Posts Tagged ‘Exercise’

The Psoas

The Psoas (Greek for loins) is a long muscle that attaches to both the lumbar spine and pelvis. The primary function of the Psoas is to lift the upper leg towards the body.

But did you know that it also helps bend the trunk sideways (lateral flexion) and helps you get up from a lying down position?

It is a key muscle used in running and also helps with movements at the hip joint.

Tightness in the psoas can lead to pain in the lower back as it can compress the lumbar discs when tight. It can also limit your trunk sideways movements when tight.

Irritation of the psoas can lead to groin and thigh pain.


Stretching your Psoas

The sequence below shows you how to do this stretch that will let you know if you have a tight psoas but also give your psoas a well-deserved stretch.


The Psoas stretch lengthens the muscles at the front of the hip.

  • To begin, ensure your rear knee is directly under your hip and your front knee is in line with your front heel.
  • Tuck your bottom under and lean forward.
  • For an extra stretch place your hands behind your head and slightly arch your upper back backwards.

More exercises

Click the type of exercise below.

Dynamic Exercises for Runners

Dynamic exercises helps the muscles to stretch through their optimal length and take the joint through a full range of motion prior to doing an activity. For runners we suggest the following sequence of stretching exercises.


1. Walk 3-5 minutes – to take joints through a range of motion

– Increases blood flow to muscles
– Stimulates the nervous system that you are ready to run

2. Jog 100m 2-3 times – to increase blood flow to muscles

– Recruits fast twitch fibres


3. Lateral swings – to mobilise hip joint

– Swing leg side to side

– Lengthen muscles on the inside outside of the hip


4. Karate kicks – to mobilise hip joint

– Swing leg forward and back

– Lengthen muscles hip extensors

5. Dynamic lunge – to mobilise hip knee and ankle joints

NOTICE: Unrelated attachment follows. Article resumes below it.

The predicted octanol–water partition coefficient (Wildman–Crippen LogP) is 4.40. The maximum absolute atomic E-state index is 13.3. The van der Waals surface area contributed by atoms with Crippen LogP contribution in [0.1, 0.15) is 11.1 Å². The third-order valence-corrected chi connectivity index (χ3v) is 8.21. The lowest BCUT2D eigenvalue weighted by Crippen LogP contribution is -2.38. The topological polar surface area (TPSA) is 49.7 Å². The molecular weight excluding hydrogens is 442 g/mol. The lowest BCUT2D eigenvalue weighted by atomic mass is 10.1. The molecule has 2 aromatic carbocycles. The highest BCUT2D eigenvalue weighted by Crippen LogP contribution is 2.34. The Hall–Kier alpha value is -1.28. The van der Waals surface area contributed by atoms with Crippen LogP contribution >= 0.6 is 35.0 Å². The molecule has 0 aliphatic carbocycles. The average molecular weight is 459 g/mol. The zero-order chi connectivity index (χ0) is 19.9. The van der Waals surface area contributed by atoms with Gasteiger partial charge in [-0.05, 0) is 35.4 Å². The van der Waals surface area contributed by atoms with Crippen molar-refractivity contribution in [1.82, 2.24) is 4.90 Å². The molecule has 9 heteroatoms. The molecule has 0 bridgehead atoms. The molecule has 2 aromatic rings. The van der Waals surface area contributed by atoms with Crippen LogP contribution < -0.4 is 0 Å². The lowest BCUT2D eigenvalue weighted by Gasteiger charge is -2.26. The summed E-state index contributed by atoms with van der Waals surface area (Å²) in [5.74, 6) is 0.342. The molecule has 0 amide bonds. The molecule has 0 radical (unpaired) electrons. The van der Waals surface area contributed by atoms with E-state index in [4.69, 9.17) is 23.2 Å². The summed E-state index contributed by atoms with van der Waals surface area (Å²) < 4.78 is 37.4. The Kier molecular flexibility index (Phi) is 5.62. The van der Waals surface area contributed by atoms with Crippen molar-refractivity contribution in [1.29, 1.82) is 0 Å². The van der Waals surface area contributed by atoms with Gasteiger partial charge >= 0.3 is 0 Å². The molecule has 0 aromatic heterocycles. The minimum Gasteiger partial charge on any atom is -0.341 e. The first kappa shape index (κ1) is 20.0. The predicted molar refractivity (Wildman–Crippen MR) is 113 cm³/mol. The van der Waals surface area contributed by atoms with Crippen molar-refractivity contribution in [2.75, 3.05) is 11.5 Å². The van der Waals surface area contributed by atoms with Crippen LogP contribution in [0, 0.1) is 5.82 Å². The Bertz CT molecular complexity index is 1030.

– Lengthens muscles on the thigh, hip and lower leg


More exercises

Cooling down exercises


Cool down exercises for runners

Below are our recommended cool down exercises for runners .

These are ideal for after a run or after an fun run event such as Sydney to Surf.

Hold each stretch for 30 seconds and repeat 3 times each side.


1.  Walk 3-5 minutes

– Allows heart rate to return to normal
– Avoids pooling of blood in lower limbs


2. Quad stretch

– To lengthen the muscles of the front of the thigh

– Ensure knee is directly underneath your hip



3. Adductor stretch

-To lengthen the muscles of the inside of the thigh

-Don’t let your foot roll inwards. Lift up through the arch for a better stretch



4. Glut Stretch

-To lengthen the buttock muscles

-For an added stretch gently push your knee away from you


5. Soleus Stretch

-To lengthen the deep muscles of the lower leg



6  Psoas Stretch

-Lengthens the muscles at the front of the hip


  • To begin, ensure your rear knee is directly under your hip and your front knee is in line with your front heel.
  • Tuck your bottom under and lean forward.
  • For an extra stretch place your hands behind your head and slightly arch your upper back backwards.


Would you like more help?

If you need help with developing a running training program tailored to your specific needs, then call us on 9819 6151. We can help keep you moving well.

More exercises

Warming up exercises  – dynamic exercises for runners

The Importance of Warming Up

dreamstime_xl_46146163-300Why warm up

Warming up prepares the body for exercise by increasing:

  • blood flow to muscles and hence the nutrients the muscles require for activity
  • blood flow to heart preparing the heart muscle for exercise
  • oxygen delivery to muscles
  • speed of nerve impulses


Warming up also decreases:

  • Muscle viscosity leading to smoother muscle contractions and increased mechanical efficiency
  • Stiffness of connective tissue and likelihood of tears

Research shows …

Structured warm up programs designed to prevent injuries can reduce injury risk by 50% or more.

How best to warm up prior to exercise

The most effective warm up should last consists of a:

  1. Pulse raisers
  2. General exercises
  3. Specific exercises


Pulse raisers


A pulse raiser is designed to gradually increase heart rate (temperature, blood flow and oxygen) to your muscles, preparing the body for exercise.A suitable pulse raiser could be
  • jogging
  • cycling or
  • skipping
TIP: Start slowly and gradually increase.


General exercises